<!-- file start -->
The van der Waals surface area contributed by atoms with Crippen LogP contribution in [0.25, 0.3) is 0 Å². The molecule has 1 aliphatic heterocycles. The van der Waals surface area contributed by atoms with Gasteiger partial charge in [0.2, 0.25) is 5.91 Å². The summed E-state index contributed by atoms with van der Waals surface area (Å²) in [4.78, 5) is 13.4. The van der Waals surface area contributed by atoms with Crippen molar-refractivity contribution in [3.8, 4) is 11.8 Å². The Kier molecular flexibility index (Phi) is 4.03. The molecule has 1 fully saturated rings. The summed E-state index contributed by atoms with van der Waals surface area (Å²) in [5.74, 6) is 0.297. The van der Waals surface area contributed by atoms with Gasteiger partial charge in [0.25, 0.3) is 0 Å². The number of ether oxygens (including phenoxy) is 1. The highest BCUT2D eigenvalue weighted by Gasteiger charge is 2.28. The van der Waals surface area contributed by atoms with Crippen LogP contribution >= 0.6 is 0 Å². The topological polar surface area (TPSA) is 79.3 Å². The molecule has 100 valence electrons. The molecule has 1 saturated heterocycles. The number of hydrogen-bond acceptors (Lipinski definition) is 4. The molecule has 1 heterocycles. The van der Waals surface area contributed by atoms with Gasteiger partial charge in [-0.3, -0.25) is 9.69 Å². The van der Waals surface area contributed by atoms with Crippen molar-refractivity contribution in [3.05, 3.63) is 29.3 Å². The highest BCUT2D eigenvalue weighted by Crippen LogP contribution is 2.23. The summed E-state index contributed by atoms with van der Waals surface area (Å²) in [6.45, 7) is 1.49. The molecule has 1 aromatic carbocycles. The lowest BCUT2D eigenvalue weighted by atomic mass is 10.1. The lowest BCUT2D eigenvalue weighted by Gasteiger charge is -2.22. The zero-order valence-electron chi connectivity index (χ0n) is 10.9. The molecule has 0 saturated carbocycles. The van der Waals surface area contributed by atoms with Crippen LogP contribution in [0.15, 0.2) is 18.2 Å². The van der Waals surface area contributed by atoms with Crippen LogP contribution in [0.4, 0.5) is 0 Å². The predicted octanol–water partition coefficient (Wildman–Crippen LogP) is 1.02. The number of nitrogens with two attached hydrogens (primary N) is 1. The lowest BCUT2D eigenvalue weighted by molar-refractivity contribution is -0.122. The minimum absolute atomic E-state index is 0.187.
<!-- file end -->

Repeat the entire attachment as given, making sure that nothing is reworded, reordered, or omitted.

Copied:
The van der Waals surface area contributed by atoms with Crippen LogP contribution in [0.25, 0.3) is 0 Å². The molecule has 1 aliphatic heterocycles. The van der Waals surface area contributed by atoms with Gasteiger partial charge in [0.2, 0.25) is 5.91 Å². The summed E-state index contributed by atoms with van der Waals surface area (Å²) in [4.78, 5) is 13.4. The van der Waals surface area contributed by atoms with Crippen molar-refractivity contribution in [3.8, 4) is 11.8 Å². The Kier molecular flexibility index (Phi) is 4.03. The molecule has 1 fully saturated rings. The summed E-state index contributed by atoms with van der Waals surface area (Å²) in [5.74, 6) is 0.297. The van der Waals surface area contributed by atoms with Gasteiger partial charge in [0.25, 0.3) is 0 Å². The number of ether oxygens (including phenoxy) is 1. The highest BCUT2D eigenvalue weighted by Gasteiger charge is 2.28. The van der Waals surface area contributed by atoms with Crippen LogP contribution >= 0.6 is 0 Å². The topological polar surface area (TPSA) is 79.3 Å². The molecule has 100 valence electrons. The molecule has 1 saturated heterocycles. The number of hydrogen-bond acceptors (Lipinski definition) is 4. The molecule has 1 heterocycles. The van der Waals surface area contributed by atoms with Gasteiger partial charge in [-0.3, -0.25) is 9.69 Å². The van der Waals surface area contributed by atoms with Crippen molar-refractivity contribution in [3.05, 3.63) is 29.3 Å². The highest BCUT2D eigenvalue weighted by Crippen LogP contribution is 2.23. The summed E-state index contributed by atoms with van der Waals surface area (Å²) in [6.45, 7) is 1.49. The molecule has 1 aromatic carbocycles. The lowest BCUT2D eigenvalue weighted by atomic mass is 10.1. The lowest BCUT2D eigenvalue weighted by Gasteiger charge is -2.22. The zero-order valence-electron chi connectivity index (χ0n) is 10.9. The molecule has 0 saturated carbocycles. The van der Waals surface area contributed by atoms with Crippen LogP contribution in [0.15, 0.2) is 18.2 Å². The van der Waals surface area contributed by atoms with Crippen LogP contribution in [0.4, 0.5) is 0 Å². The predicted octanol–water partition coefficient (Wildman–Crippen LogP) is 1.02. The number of nitrogens with two attached hydrogens (primary N) is 1. The lowest BCUT2D eigenvalue weighted by molar-refractivity contribution is -0.122. The minimum absolute atomic E-state index is 0.187.